Human Right to Water Bills Pass Key Assembly Committees

By Dan Bacher

Tuesday, April 26 was a great day for the future of safe drinking water in California, where many rural and urban communities lack drinkable water.

Safe water advocates from across the state hailed the passage of AB 685, the Human Right to Water bill in the Assembly Water, Parks and Wildlife Committee and the passage of four additional bills in the Human Right to Water bill package - AB 938, AB 983, AB 1187 and AB 1221 - in the Environmental Safety and Toxic Materials Committee.

Representatives of impacted California communities who testified at the bill hearings include Mark Franco, headman of the Winnemem Wintu Tribe; Susana De Anda and Laurel Firestone of the Community Water Center, with Coachella and Tulare County residents; and Debbie Davis from the Environmental Justice Coalition for Water, with Maywood residents. Reverend Lindi Ramsden, Unitarian Universalist Legislative Ministry of California, and Shelley Moskowitz, Unitarian Universalist Service Committee, also testified in support of the legislation.

A Safer, Greener, More Cost-Effective California is Possible

By Mark Starr
Vet Voice Foundation

As Congress continues to search for solutions to the nation’s multi-trillion dollar deficit, we’re reminded of the important opportunities we, as a nation and a state, have to build a more sustainable and cost-effective future that protects our national security and environment, including ending Federal subsidies for oil and gas companies.  

California is home to a rapidly growing economy centered on clean technology and renewable energy. Roughly 10% of all clean tech/energy jobs are located in the Central Valley, accounting for nearly 40,000 jobs. Throughout the state, an estimated 500,000 Californians are employed in clean tech/renewable energy jobs, according to the California Employment Development Department.  

A Golden Future For The Renewable State

By Peter Miller
Natural Resources Defense Council

While Congress stalls on America’s clean energy future, California is already making renewable energy the resource with which we’ll power our way to the future. Just last month, the California Legislature passed the 33 percent Renewable Portfolio Standard with broad bipartisan majorities. This legislation increases the share of renewable energy supplied by electricity providers to 33 percent by 2020. California lawmakers who supported the bill were no doubt listening carefully to their constituents who resoundingly defeated Proposition 23 last November, sending a strong signal that they want to move forward with a clean energy future now.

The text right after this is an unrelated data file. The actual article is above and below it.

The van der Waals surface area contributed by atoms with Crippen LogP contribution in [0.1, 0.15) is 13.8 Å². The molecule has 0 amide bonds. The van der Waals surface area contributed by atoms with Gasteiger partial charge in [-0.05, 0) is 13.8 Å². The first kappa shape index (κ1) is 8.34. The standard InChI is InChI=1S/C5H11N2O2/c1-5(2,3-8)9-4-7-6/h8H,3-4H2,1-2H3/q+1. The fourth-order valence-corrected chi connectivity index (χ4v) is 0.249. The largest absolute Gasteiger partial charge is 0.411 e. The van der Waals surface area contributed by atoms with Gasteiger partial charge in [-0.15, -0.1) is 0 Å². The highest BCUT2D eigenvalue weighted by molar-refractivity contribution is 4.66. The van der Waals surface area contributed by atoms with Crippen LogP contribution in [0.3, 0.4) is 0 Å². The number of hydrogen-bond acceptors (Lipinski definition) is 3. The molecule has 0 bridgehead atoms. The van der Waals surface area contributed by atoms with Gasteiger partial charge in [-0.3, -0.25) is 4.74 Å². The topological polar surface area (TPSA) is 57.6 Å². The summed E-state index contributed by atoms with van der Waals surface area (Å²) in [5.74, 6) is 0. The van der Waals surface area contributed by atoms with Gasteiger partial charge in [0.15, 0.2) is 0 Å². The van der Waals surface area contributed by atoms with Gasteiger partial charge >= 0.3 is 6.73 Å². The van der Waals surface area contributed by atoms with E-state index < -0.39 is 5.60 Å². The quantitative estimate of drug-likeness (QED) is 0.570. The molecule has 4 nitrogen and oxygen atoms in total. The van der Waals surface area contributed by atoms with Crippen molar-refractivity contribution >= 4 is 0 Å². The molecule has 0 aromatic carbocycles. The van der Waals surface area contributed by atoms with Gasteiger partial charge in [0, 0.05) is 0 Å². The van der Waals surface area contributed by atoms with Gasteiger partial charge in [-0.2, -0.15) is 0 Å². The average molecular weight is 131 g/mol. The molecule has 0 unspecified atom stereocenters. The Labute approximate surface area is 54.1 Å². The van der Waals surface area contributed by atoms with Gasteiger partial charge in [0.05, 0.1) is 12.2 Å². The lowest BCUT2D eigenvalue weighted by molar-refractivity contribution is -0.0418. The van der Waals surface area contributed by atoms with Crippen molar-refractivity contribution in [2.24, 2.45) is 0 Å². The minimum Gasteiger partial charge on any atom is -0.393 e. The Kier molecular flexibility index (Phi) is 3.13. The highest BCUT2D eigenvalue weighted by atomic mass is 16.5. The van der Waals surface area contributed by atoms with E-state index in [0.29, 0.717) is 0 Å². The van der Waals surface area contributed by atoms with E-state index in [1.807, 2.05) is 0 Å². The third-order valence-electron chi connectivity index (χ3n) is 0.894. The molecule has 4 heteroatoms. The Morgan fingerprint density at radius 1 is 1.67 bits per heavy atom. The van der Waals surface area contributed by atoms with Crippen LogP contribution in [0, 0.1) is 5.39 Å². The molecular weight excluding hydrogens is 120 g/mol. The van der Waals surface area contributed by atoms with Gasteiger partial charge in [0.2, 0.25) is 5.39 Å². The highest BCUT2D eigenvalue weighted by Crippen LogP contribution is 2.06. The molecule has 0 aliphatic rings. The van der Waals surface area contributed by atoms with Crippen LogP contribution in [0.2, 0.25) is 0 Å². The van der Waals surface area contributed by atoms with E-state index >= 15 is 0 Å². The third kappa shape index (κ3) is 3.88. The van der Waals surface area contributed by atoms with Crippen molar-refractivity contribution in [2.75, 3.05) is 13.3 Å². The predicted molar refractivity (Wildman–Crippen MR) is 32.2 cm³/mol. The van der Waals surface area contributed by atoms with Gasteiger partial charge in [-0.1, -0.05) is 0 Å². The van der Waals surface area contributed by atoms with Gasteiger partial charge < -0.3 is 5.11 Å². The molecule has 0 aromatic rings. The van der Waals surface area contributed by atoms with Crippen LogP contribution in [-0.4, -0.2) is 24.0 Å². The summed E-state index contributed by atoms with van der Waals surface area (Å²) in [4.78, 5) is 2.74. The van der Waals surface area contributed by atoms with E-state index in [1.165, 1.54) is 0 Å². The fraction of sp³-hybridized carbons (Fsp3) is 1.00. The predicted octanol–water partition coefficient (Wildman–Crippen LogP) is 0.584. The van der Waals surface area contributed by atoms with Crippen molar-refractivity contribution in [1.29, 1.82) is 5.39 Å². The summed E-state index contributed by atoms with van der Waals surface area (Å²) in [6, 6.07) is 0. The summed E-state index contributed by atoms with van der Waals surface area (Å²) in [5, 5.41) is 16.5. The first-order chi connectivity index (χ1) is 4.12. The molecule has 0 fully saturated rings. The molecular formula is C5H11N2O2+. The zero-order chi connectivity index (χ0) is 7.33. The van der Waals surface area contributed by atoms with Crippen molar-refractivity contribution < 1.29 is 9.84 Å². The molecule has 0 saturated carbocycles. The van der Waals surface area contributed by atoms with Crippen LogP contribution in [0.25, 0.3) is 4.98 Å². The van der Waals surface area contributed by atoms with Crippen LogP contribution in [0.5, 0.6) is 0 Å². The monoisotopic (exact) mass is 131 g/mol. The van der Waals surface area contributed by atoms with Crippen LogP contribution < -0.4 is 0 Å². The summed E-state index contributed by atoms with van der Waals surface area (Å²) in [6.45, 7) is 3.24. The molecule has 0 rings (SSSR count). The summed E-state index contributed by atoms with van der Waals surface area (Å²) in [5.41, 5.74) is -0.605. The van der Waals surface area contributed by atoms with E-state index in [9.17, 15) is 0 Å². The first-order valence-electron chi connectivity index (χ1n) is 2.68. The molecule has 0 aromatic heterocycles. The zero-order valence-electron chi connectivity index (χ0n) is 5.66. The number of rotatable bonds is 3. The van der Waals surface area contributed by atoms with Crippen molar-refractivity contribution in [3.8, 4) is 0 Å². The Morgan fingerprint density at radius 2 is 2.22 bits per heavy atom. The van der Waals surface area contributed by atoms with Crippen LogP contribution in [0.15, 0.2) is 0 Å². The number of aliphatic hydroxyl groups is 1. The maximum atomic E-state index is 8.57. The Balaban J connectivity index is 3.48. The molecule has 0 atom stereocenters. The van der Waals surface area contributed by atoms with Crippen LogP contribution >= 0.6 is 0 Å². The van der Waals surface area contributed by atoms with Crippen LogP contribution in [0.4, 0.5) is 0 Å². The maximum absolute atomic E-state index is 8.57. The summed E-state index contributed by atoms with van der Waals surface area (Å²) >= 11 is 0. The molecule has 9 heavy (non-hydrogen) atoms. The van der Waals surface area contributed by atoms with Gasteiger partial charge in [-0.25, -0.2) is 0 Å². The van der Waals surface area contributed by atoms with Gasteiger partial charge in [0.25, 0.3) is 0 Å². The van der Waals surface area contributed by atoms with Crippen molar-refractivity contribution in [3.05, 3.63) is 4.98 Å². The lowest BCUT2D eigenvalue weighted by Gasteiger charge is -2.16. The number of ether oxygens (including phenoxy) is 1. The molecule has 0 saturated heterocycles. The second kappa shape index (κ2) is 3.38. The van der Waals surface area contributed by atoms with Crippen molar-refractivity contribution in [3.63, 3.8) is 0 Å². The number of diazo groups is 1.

A Sea of Support for Ocean Protection

By Julia Ritchie

Every generation has its big cause. A hundred years ago, Americans banded together to protect our best wild places as National Parks. Our cause must be to meet the challenge of ocean protection.  For too long, we have neglected the 70% of the planet that’s underwater.  We can’t see the problems, so it’s easy to ignore them – such as the fact that 90 percent of the world’s big fish are already gone.

But the tide is turning, and people are starting to recognize the urgency of tackling this last frontier in resource management. And as with other conservation challenges, California is leading the charge.

Californians for Clean Energy and Jobs Launches Effort to Boost Renewable Energy Jobs

By Tom Steyer
Californians for Clean Energy and Jobs

With turmoil and upheaval in the Middle East and with forces in Washington bent on turning back the energy clock, never has there been a more urgent need for California to provide leadership to the world on clean energy policies and technology -- especially as it relates to job creation and national security.

That’s why today we are announcing the rededication of Californians for Clean Energy and Jobs, the coalition that originally came together last year to fight and defeat Proposition 23 which sought to derail our future by indefinitely postponing California’s clean energy and clean air standards.